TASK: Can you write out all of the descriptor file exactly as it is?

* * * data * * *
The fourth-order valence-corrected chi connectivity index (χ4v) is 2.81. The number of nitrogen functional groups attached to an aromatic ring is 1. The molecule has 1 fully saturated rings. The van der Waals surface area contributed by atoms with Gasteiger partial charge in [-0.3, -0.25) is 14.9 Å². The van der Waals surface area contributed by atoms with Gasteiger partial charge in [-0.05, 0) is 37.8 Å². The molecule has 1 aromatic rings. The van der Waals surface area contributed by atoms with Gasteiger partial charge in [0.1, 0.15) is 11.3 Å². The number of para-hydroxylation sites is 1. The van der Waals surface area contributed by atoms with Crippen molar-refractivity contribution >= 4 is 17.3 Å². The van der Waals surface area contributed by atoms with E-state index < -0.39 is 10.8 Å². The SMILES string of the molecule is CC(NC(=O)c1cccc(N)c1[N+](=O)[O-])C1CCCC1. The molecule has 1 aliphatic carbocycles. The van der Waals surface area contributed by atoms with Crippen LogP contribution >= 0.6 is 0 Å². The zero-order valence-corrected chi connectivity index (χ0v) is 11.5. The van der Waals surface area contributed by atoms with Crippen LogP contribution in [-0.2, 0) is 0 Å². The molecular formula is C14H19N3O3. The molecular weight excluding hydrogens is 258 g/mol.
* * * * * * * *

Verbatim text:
The fourth-order valence-corrected chi connectivity index (χ4v) is 2.81. The number of nitrogen functional groups attached to an aromatic ring is 1. The molecule has 1 fully saturated rings. The van der Waals surface area contributed by atoms with Gasteiger partial charge in [-0.3, -0.25) is 14.9 Å². The van der Waals surface area contributed by atoms with Gasteiger partial charge in [-0.05, 0) is 37.8 Å². The molecule has 1 aromatic rings. The van der Waals surface area contributed by atoms with Gasteiger partial charge in [0.1, 0.15) is 11.3 Å². The number of para-hydroxylation sites is 1. The van der Waals surface area contributed by atoms with Crippen molar-refractivity contribution >= 4 is 17.3 Å². The van der Waals surface area contributed by atoms with E-state index < -0.39 is 10.8 Å². The SMILES string of the molecule is CC(NC(=O)c1cccc(N)c1[N+](=O)[O-])C1CCCC1. The molecule has 1 aliphatic carbocycles. The van der Waals surface area contributed by atoms with Crippen LogP contribution >= 0.6 is 0 Å². The zero-order valence-corrected chi connectivity index (χ0v) is 11.5. The van der Waals surface area contributed by atoms with Crippen LogP contribution in [-0.2, 0) is 0 Å². The molecular formula is C14H19N3O3. The molecular weight excluding hydrogens is 258 g/mol.